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Biogeosciences An interactive open-access journal of the European Geosciences Union
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https://doi.org/10.5194/bg-2019-356
© Author(s) 2019. This work is distributed under
the Creative Commons Attribution 4.0 License.
https://doi.org/10.5194/bg-2019-356
© Author(s) 2019. This work is distributed under
the Creative Commons Attribution 4.0 License.

Submitted as: research article 23 Sep 2019

Submitted as: research article | 23 Sep 2019

Review status
This discussion paper is a preprint. It is a manuscript under review for the journal Biogeosciences (BG).

Carbonic anhydrase is involved in benthic foraminiferal calcification

Siham de Goeyse1, Alice E. Webb1, Gert-Jan Reichart1,2, and Lennart J. de Nooijer1 Siham de Goeyse et al.
  • 1Department of Ocean Systems, NIOZ Royal Netherlands Institute for Sea Research and Utrecht University, Texel, the Netherlands
  • 2Department of Earth Sciences, Faculty of Geosciences, Utrecht University, Utrecht, the Netherlands

Abstract. Marine calcification is an important component of the global carbon cycle. The mechanism by which some organisms take up inorganic carbon for the production of their shells or skeletons, however, remains only partly known. Although foraminifera are responsible for a large part of the global calcium carbonate production, the process by which they concentrate inorganic carbon is debated. Some evidence suggests that seawater is taken up and participates relatively unaltered in the process of calcification, whereas other results suggest the involvement of transmembrane transport and the activity of enzymes like carbonic anhydrase. Here, we tested whether inorganic carbon uptake relies on the activity of carbonic anhydrase using incubation experiments with the large benthic, symbiont-bearing foraminifer Amphistegina lessonii. Calcification rates, determined by the alkalinity anomaly method, showed that inhibition of carbonic anhydrase by acetazolamide (AZ) stopped most of the calcification process. Inhibition of photosynthesis by either 3-(3,4-Dichlorophenyl)-1,1-dimethylurea (DCMU) or by incubating the foraminifera in the dark, also decreased calcification rates, but to a lesser degree than with AZ. Results from this study show that carbonic anhydrase plays a key role in biomineralization of Amphistegina lessonii and indicates that calcification of those large benthic foraminifera might, to a certain extent, benefit from ocean acidification.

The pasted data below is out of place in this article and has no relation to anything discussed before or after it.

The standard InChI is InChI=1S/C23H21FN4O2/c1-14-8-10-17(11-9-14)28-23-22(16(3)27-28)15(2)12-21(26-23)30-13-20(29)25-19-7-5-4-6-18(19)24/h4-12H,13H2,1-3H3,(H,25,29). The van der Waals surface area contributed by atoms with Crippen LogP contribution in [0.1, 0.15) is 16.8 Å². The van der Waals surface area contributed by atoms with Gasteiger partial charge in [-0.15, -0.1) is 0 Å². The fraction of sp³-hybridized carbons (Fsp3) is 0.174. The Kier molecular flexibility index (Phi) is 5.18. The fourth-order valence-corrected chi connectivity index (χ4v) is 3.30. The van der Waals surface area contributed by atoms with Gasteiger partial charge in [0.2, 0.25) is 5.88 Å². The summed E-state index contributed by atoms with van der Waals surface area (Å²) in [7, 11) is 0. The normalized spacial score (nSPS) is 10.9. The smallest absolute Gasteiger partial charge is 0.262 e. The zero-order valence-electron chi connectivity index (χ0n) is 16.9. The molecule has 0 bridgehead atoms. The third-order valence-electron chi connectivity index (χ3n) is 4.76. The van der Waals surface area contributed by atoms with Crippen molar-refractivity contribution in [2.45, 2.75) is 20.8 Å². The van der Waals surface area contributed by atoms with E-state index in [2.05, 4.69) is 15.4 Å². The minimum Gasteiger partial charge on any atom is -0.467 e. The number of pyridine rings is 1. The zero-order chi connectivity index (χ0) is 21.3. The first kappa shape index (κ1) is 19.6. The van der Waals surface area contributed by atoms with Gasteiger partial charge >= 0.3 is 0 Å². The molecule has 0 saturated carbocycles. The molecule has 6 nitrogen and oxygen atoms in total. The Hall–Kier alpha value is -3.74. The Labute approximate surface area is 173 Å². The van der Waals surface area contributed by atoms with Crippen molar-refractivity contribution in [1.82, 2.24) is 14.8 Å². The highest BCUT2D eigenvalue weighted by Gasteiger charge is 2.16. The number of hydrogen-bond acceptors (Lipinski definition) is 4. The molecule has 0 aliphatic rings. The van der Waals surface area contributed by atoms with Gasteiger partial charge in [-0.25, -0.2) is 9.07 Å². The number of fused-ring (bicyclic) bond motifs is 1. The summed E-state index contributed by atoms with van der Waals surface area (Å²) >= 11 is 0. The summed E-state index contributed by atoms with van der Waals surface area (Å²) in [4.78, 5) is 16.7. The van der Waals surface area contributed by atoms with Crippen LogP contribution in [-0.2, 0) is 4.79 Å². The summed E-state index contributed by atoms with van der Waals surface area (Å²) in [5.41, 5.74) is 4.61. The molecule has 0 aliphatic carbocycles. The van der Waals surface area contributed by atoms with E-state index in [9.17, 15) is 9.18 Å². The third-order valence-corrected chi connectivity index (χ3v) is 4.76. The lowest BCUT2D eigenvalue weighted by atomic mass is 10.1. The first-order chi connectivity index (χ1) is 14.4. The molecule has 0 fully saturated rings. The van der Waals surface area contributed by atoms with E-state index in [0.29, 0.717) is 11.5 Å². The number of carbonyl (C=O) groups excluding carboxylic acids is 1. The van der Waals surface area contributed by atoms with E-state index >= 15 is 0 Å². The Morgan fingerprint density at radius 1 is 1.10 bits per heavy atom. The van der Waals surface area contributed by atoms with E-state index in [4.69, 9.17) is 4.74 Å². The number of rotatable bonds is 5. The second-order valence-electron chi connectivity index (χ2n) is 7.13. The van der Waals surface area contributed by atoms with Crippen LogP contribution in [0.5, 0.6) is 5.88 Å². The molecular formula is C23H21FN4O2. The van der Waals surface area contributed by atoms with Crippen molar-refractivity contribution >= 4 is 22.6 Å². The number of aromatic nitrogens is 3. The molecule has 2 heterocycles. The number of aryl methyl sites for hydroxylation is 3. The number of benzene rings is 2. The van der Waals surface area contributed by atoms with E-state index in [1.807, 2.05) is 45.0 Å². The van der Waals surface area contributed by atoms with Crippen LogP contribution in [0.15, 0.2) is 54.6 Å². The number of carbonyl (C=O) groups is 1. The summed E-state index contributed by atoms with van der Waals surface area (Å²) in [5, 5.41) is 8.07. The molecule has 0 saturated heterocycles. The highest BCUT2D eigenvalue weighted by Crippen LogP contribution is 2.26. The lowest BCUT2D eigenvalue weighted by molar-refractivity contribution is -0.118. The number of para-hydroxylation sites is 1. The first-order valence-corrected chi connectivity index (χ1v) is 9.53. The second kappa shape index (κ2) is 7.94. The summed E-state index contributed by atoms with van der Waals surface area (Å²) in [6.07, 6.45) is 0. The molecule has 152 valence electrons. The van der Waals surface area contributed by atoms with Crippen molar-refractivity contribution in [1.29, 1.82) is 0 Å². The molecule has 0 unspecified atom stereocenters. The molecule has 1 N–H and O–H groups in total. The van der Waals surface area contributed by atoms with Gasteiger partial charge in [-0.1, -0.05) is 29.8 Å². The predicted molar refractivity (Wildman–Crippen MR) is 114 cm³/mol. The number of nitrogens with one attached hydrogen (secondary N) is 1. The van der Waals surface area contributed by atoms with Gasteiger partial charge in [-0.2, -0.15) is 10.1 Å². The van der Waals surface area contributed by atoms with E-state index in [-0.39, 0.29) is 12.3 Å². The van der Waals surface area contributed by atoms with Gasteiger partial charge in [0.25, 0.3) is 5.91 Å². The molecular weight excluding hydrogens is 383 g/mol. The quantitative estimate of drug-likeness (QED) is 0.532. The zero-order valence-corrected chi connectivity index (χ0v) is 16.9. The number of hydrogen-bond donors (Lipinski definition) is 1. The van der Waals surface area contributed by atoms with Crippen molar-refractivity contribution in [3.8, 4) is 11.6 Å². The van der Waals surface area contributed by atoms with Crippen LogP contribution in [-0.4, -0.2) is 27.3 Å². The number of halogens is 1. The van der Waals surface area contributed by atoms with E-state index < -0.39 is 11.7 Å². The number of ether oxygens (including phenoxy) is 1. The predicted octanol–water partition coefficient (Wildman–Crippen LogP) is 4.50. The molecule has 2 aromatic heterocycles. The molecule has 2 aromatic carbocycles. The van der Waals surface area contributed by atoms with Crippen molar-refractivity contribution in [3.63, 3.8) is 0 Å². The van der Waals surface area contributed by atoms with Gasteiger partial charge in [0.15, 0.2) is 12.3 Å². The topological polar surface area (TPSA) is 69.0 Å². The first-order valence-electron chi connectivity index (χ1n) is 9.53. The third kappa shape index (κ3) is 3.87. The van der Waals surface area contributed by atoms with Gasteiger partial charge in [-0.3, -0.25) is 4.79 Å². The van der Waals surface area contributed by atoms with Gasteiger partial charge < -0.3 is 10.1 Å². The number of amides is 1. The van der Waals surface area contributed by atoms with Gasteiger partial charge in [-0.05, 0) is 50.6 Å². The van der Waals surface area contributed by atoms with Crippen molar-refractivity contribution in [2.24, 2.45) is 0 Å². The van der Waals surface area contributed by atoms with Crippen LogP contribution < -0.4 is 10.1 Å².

Siham de Goeyse et al.
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Status: final response (author comments only)
AC: Author comment | RC: Referee comment | SC: Short comment | EC: Editor comment
Siham de Goeyse et al.
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De Goeyse S. S. De Goeyse, A. Webb, G.-J. Reichart, and L. de Nooijer https://doi.org/10.4121/uuid:afcdcdc1-2591-4822-bade-806119cdd724

Siham de Goeyse et al.
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Short summary
Foraminifera are calcifying organism that play a role in the marine inorganic carbon cycle and are widely used to reconstruct paleoclimates. However, the fundamental process by which they calcify remains essentially unknown. Here we use inhibitors to show that an enzyme is speeding up the dehydration of bicarbonate into CO2. This helps the foraminifera acquire sufficient carbon for calcification and might aid their tolerance to elevated CO2 level.
Foraminifera are calcifying organism that play a role in the marine inorganic carbon cycle and...
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